Nursing home visits "certainly won’t be business as usual" when they resume tomorrow, according to the owner of one home in Co Cork.
Diarmuid Ó Dálaigh, owner of Oaklodge Nursing Home in Cloyne, says there's some nervousness about visitors returning - but that it's also a "great step forward" for residents after months of coronavirus lockdown.
Limited visits will be allowed from tomorrow, albeit with strict restrictions on who can visit and for how long.
Only facilities that have been COVID-19 free for 28 days will be open for visits.
Mr Ó Dálaigh told Newstalk Breakfast with Susan Keogh that visitors to Oaklodge will have to wear face masks and undergo a health screening check, and that visits will only happen outdoors for now.
He explained: "The family has to nominate two persons who can visit separately, and then those people have to undertake a health screening check to make sure they’re safe and aren’t bringing any risk into residents.
“I’m sure every nursing home up and down the country will be extremely careful, but we’re keeping to outside visiting only for the next period of time - until such time as we’re really, really sure.
"The residents are nervous, we’re nervous, and the families are quite nervous. It certainly won’t be business as usual."
Mr Ó Dálaigh noted they are working towards having a dedicated room for visits, which would allow for social distancing and which would be disinfected after each visit.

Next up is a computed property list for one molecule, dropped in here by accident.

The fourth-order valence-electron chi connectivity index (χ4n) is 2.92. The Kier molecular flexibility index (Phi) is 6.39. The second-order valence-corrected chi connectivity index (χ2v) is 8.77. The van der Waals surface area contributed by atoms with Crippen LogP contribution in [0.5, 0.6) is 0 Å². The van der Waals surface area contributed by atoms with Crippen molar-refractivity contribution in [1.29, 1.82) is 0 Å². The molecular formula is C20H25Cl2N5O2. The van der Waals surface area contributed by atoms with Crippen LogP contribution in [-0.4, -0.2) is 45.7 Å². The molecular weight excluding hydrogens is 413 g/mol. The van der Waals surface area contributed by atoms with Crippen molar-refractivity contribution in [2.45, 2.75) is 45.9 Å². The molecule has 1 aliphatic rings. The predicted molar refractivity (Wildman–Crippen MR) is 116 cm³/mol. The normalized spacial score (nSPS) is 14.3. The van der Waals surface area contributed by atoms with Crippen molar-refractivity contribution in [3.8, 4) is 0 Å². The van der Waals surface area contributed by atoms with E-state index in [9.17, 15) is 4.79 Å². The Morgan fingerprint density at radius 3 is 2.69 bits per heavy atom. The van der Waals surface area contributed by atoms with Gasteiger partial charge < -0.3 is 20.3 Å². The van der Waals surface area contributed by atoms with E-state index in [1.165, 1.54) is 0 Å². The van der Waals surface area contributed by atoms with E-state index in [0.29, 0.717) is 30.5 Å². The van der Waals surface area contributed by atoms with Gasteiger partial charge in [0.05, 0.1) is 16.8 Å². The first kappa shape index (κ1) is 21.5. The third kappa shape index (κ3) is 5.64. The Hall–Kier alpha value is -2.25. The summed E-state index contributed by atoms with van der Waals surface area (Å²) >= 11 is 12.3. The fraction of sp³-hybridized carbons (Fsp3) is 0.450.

He explained: "That will take a little bit of time: we only learned about this last week and we’re not going to rush into anything.
"It’s never again going to be visiting as normal, and yet we want to be as open as we possibly can in a safe way to families to connect up with their loved ones and vice versa."
While management of the home were caught somewhat by surprise at visits being allowed earlier than initially planned, Mr Ó Dálaigh says it's right that older people in the homes are being prioritised.
He said the pandemic had caused 'havoc and devastation' in the nursing home sector, and that prolonged lockdown has had an effect on residents in homes where there weren't any COVID-19 outbreaks.
He observed: “It has been a challenge, and particularly the last month has been harder probably than the first two months. The longer you’re in lockdown without visitors, the harder it becomes.
“Some people manifest that in different ways - in nervousness, behaviour changes... they mightn’t be eating properly or [are] losing weight.
"It has demanded huge work on the part of staff, to watch out for the non-symptomatic signs and other effects of this whole lockdown."
He added that while there had been plenty of Facetime calls and 'window visits' in recent months, many families were "delighted altogether" when they heard visits would resume and were immediately in contact with the home to arrange plans.